9 Ways to Live Better with Rheumatoid Arthritis
Self-Care Strategies for RA
When it comes to rheumatoid arthritis (RA), you know better than anyone else how you feel and what affects your pain. Pay attention to your physical and emotional health, and take a proactive approach toward pain management with a well-rounded plan. Sharecare expert and rheumatologist, Scott Zashin, MD, says a focus on reducing inflammation and preventing further damage can relieve pain, improve mobility, and decrease fatigue. Start with these 9 self-care steps to find relief.
Maintain a Healthy Diet
A healthy diet isn't a cure, but it can make life with RA easier. A Mediterranean diet -- loaded with fruits, vegetables, and healthy fats -- may ease inflammation and pain. Michael T. Murray, MD, co-author of The Encyclopedia of Healing Foods, says the importance of eating fresh fruits and vegetables can't be overstated because these foods are loaded with pain-fighting antioxidants, including vitamin C, beta-carotene, vitamin E, and selenium. People with RA have a higher risk of developing osteoporosis, and a balanced diet rich in calcium and vitamin D can also improve bone strength. Talk to your doctor before taking supplements or making major dietary changes.
Stay as Active as Possible
When you have stiff, painful joints, exercise is probably the last thing you want to do. Based on your rheumatoid arthritis pain level, consider adding a reasonable level of physical activity to your daily routine. Simple stretches or a short walk can help you beat fatigue, boost your energy, and improve your sleep. If you're not a regular exerciser, ask your doctor about physical therapy. A physical therapist can create an exercise routine that's right for you. Movement can stimulate your range of motion and strengthen muscles and bones.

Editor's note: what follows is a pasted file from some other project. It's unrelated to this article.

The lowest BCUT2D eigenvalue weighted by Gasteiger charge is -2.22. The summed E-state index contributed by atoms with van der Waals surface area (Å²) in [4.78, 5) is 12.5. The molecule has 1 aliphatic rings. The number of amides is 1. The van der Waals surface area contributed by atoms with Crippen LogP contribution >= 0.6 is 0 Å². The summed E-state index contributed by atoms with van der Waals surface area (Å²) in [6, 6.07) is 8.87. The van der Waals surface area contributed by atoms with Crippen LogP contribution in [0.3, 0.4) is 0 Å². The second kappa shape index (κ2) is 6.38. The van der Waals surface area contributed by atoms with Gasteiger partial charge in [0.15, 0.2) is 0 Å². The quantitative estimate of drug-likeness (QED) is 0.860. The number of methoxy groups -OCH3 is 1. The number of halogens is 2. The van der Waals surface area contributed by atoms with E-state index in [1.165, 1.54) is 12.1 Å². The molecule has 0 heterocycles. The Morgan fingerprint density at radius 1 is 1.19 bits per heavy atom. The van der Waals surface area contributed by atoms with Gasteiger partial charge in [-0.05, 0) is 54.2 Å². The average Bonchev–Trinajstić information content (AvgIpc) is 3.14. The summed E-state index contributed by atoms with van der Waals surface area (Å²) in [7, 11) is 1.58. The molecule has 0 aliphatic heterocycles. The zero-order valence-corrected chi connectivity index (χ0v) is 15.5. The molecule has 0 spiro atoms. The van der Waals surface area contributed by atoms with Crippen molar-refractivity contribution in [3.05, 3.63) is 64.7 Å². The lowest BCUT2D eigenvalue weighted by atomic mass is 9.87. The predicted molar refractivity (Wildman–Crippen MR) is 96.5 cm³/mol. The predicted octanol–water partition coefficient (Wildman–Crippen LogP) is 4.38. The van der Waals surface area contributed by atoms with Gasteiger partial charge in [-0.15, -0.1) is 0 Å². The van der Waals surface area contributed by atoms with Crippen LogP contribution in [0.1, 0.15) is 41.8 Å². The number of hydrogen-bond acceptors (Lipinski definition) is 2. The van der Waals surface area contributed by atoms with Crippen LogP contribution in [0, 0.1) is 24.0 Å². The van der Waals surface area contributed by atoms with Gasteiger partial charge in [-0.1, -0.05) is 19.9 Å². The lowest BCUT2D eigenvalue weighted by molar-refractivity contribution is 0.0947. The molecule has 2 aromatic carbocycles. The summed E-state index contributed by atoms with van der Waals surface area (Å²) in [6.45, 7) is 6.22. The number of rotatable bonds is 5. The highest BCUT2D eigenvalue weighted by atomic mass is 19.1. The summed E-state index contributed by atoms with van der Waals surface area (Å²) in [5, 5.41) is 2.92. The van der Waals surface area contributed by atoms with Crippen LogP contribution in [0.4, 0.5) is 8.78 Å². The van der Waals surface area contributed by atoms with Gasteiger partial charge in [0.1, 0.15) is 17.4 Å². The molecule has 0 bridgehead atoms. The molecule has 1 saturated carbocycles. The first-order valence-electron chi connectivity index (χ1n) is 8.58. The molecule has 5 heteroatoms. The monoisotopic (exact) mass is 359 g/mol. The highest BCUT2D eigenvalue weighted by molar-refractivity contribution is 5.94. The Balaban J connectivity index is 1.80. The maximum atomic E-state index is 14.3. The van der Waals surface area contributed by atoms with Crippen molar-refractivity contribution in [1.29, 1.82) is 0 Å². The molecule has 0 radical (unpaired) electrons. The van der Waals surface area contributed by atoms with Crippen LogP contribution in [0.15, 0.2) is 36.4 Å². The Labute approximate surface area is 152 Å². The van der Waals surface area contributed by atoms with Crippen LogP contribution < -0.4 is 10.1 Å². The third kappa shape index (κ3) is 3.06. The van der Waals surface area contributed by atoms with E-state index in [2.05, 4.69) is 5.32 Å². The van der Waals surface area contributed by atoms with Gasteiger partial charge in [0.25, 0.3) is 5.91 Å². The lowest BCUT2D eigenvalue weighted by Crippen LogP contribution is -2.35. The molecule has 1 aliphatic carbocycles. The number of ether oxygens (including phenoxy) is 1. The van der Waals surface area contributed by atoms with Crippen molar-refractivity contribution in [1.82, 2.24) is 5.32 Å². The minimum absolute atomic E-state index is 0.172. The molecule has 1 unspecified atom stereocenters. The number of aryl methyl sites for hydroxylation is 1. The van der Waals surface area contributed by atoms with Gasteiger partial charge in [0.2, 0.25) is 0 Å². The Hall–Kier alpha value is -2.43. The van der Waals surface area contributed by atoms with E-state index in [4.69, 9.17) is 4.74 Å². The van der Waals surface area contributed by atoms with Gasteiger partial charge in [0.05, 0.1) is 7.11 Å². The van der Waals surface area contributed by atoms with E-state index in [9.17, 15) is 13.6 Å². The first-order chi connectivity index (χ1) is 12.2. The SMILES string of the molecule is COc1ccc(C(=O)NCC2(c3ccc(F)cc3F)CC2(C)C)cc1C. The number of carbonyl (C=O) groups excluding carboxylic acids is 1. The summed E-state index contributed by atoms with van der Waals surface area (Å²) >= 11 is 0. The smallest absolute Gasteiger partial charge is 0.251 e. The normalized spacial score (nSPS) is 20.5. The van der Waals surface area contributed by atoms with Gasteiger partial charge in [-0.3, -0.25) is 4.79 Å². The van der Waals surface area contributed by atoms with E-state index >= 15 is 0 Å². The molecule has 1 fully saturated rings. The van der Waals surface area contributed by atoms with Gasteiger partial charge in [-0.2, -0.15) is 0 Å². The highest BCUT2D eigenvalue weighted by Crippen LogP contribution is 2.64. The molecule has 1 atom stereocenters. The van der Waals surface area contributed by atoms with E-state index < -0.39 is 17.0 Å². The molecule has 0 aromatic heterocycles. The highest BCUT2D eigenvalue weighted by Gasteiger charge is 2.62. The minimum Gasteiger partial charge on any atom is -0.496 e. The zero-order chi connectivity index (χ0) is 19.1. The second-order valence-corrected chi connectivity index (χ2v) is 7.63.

Make Time to Rest and Relax
Fatigue is a significant rheumatoid arthritis symptom that can wear you down. Some people with RA try to push through the exhaustion, but this may actually intensify pain flare-ups. Learn to let go and relax. During flares, physicians recommend 10 to 12 hours of rest each day. This includes sleep at night, lying down to rest, and napping during the day. While it may be frustrating to slow your pace, relaxation techniques can go a long way for your overall health and well-being.
Try Hot and Cold Therapy
To ease aches and pains, try a mix of hot and cold therapy, also known as thermotherapy. Most doctors recommend using cold packs during an acute RA flare-up and heat to ease daily joint and body pain. Use cold to numb painful joints, and heat to relax tense muscles and promote blood circulation. For cold, try ice, cold gel packs, or frozen vegetable bags. For heat, try heating pads, a hot bath, hot towels, or paraffin wax treatments. Sharecare expert and RA advocate Ashley Boynes-Shuck says trial and error can help you determine if ice or heat works best. Use thermotherapy once or twice a day for 10 to 20 minutes at a time and monitor your RA symptoms.
Practice Joint Protection